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People who suffered injury on someone else’s premises – be it a residence, a plot of land or a business – should consider consulting with slip and fall lawyers (better known as personal injury attorneys) to determine whether they have a basis for a legal claim. This type of lawsuit generally falls into the Premises Liability category.
Slip and fall lawyers deal with a variety of such cases on a daily basis: a person tripping on an uneven walkway; a shopper slipping on a wet floor; someone tumbling down a flight of stairs due to broken stair rails. These are just some of the innumerable scenarios possible. At times, the injuries sustained in these accidents can be quite serious.
In Texas, a property owner may be held liable for harm to another person if:
- The condition of the property posed an unreasonable risk of injury;
- The property owner was aware (or reasonably should have been aware) of the risk and failed to remedy the dangerous situation;
- The property owner breached his or her duty of ordinary care by failing to warn of the dangerous condition.
Two of the words plaintiffs will hear slip and fall lawyers mention quite frequently during the legal proceedings are “reasonable” and “foreseeable.”
“Reasonable” is a relative word whose definition differs from person to person, and from one situation to the next. In legal circles, “reasonable” usually refers to a standard of care that a sensible and prudent individual would deem appropriate under a given set of circumstances.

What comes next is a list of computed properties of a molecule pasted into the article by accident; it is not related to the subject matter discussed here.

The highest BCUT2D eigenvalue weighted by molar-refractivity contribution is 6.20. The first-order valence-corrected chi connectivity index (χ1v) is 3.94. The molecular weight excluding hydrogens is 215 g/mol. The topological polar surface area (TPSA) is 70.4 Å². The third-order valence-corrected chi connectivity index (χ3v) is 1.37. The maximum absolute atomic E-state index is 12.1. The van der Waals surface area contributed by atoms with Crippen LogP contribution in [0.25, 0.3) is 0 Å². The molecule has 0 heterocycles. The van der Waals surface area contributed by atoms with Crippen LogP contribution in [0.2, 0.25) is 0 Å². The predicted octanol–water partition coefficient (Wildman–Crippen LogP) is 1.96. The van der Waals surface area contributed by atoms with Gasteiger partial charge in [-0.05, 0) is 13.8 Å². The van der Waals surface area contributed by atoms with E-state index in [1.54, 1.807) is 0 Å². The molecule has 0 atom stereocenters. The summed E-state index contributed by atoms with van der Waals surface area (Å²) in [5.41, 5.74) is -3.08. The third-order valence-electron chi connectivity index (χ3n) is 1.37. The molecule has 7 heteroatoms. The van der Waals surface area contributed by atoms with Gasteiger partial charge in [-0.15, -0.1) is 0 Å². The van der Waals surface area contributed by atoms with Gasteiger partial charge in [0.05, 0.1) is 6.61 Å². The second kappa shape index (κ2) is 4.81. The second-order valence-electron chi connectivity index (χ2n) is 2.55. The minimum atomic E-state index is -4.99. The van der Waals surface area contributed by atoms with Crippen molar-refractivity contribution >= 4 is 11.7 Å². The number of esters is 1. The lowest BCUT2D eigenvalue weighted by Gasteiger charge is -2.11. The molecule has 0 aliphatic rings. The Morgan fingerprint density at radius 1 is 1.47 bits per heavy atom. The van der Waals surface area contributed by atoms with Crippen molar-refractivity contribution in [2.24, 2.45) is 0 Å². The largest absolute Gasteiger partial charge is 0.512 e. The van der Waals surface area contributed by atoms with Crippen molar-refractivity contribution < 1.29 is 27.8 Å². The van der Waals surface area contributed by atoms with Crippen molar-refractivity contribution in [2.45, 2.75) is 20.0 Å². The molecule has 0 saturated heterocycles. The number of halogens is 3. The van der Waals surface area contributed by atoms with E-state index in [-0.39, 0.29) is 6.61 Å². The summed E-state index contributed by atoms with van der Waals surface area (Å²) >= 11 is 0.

“Foreseeable,” in legal jargon, generally refers to an event a reasonable person could have, or should have, anticipated.
In an effort to present a solid claim in Texas civil courts, plaintiffs and slip and fall lawyers must prove certain elements of proximate causation to establish the defendant’s liability.
- The plaintiff must demonstrate, first and foremost, that a dangerous condition indeed existed
- The plaintiff must show that the owner of the premises knew about the hazardous condition or should have foreseen it
- The plaintiff must show that the property owner should have anticipated the reasonable possibility that the dangerous condition could result in injury to another
- The plaintiff must prove that the defendant was negligent because he or she failed to correct the hazardous situation
- Finally, the plaintiff must also show that the defendant’s actions or omissions are a direct cause of the plaintiff’s injury
The very first step — establishing that a hazardous condition existed in the first place — may prove to be one of the most difficult aspects of the case. Oftentimes, the danger is removed as soon as a property owner becomes aware that an individual suffered injury because of it. For this reason, it is important that people who believe they may have a valid personal injury claim consider contacting reputable slip and fall lawyers without delay. Immediate action allows the attorney to evaluate the property’s condition right away and collect evidence such as photographs. Another reason many seek legal help early is to avoid an expiration of the statute of limitations, which is two years in Texas.
The attorney will initially try to arrive at a settlement agreement with the opposing party. If these attempts at fair compensation for the client fail, the case may go to trial.